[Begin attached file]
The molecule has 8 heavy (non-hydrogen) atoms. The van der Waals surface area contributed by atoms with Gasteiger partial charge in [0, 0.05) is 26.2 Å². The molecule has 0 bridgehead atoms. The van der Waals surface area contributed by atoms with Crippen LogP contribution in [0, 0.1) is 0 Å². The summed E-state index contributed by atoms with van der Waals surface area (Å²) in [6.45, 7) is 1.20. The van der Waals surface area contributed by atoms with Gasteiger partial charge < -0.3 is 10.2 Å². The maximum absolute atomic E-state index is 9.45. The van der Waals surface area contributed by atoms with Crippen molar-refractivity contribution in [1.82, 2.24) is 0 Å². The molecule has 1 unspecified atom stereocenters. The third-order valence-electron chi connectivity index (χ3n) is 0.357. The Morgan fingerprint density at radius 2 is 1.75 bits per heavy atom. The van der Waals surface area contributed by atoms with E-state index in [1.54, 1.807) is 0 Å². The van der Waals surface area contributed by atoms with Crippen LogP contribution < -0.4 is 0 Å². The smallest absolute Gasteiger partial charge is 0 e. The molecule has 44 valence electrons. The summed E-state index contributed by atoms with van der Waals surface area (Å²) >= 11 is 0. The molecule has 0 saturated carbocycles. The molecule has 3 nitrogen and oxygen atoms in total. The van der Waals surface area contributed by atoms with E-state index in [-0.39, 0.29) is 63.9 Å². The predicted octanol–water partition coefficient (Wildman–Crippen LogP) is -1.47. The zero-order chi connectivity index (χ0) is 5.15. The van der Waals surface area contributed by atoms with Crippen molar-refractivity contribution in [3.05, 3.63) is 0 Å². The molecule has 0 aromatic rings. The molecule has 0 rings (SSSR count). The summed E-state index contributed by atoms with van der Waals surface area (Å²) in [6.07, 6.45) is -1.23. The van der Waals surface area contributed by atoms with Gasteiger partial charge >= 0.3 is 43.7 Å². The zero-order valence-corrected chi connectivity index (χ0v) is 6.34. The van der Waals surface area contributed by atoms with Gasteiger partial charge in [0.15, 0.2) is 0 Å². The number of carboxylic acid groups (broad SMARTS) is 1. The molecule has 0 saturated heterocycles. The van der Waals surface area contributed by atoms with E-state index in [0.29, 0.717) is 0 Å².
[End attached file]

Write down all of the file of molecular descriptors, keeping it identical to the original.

The molecule has 8 heavy (non-hydrogen) atoms. The van der Waals surface area contributed by atoms with Gasteiger partial charge in [0, 0.05) is 26.2 Å². The molecule has 0 bridgehead atoms. The van der Waals surface area contributed by atoms with Crippen LogP contribution in [0, 0.1) is 0 Å². The summed E-state index contributed by atoms with van der Waals surface area (Å²) in [6.45, 7) is 1.20. The van der Waals surface area contributed by atoms with Gasteiger partial charge < -0.3 is 10.2 Å². The maximum absolute atomic E-state index is 9.45. The van der Waals surface area contributed by atoms with Crippen molar-refractivity contribution in [1.82, 2.24) is 0 Å². The molecule has 1 unspecified atom stereocenters. The third-order valence-electron chi connectivity index (χ3n) is 0.357. The Morgan fingerprint density at radius 2 is 1.75 bits per heavy atom. The van der Waals surface area contributed by atoms with E-state index in [1.54, 1.807) is 0 Å². The van der Waals surface area contributed by atoms with Crippen LogP contribution < -0.4 is 0 Å². The smallest absolute Gasteiger partial charge is 0 e. The molecule has 44 valence electrons. The summed E-state index contributed by atoms with van der Waals surface area (Å²) >= 11 is 0. The molecule has 0 saturated carbocycles. The molecule has 3 nitrogen and oxygen atoms in total. The van der Waals surface area contributed by atoms with E-state index in [-0.39, 0.29) is 63.9 Å². The predicted octanol–water partition coefficient (Wildman–Crippen LogP) is -1.47. The zero-order chi connectivity index (χ0) is 5.15. The van der Waals surface area contributed by atoms with Crippen molar-refractivity contribution in [3.05, 3.63) is 0 Å². The molecule has 0 aromatic rings. The molecule has 0 rings (SSSR count). The summed E-state index contributed by atoms with van der Waals surface area (Å²) in [6.07, 6.45) is -1.23. The van der Waals surface area contributed by atoms with Gasteiger partial charge >= 0.3 is 43.7 Å². The zero-order valence-corrected chi connectivity index (χ0v) is 6.34. The van der Waals surface area contributed by atoms with Gasteiger partial charge in [0.15, 0.2) is 0 Å². The number of carboxylic acid groups (broad SMARTS) is 1. The molecule has 0 saturated heterocycles. The van der Waals surface area contributed by atoms with E-state index in [0.29, 0.717) is 0 Å².